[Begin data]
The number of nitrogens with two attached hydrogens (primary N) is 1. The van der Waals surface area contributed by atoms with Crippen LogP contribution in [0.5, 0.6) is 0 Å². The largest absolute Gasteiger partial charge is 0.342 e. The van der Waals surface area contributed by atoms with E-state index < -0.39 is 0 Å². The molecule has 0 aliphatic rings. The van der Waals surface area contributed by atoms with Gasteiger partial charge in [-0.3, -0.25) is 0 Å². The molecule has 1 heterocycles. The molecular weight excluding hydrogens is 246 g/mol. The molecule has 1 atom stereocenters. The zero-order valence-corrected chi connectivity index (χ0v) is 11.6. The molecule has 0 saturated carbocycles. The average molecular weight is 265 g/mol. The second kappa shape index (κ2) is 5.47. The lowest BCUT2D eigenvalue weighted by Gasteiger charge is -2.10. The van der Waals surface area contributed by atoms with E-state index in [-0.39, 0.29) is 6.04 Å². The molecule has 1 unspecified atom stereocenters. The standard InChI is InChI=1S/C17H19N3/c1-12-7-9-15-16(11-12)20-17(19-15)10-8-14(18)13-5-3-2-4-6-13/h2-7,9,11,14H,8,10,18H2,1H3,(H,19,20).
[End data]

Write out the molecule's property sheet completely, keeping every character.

The number of nitrogens with two attached hydrogens (primary N) is 1. The van der Waals surface area contributed by atoms with Crippen LogP contribution in [0.5, 0.6) is 0 Å². The largest absolute Gasteiger partial charge is 0.342 e. The van der Waals surface area contributed by atoms with E-state index < -0.39 is 0 Å². The molecule has 0 aliphatic rings. The van der Waals surface area contributed by atoms with Gasteiger partial charge in [-0.3, -0.25) is 0 Å². The molecule has 1 heterocycles. The molecular weight excluding hydrogens is 246 g/mol. The molecule has 1 atom stereocenters. The zero-order valence-corrected chi connectivity index (χ0v) is 11.6. The molecule has 0 saturated carbocycles. The average molecular weight is 265 g/mol. The second kappa shape index (κ2) is 5.47. The lowest BCUT2D eigenvalue weighted by Gasteiger charge is -2.10. The van der Waals surface area contributed by atoms with E-state index in [-0.39, 0.29) is 6.04 Å². The molecule has 1 unspecified atom stereocenters. The standard InChI is InChI=1S/C17H19N3/c1-12-7-9-15-16(11-12)20-17(19-15)10-8-14(18)13-5-3-2-4-6-13/h2-7,9,11,14H,8,10,18H2,1H3,(H,19,20).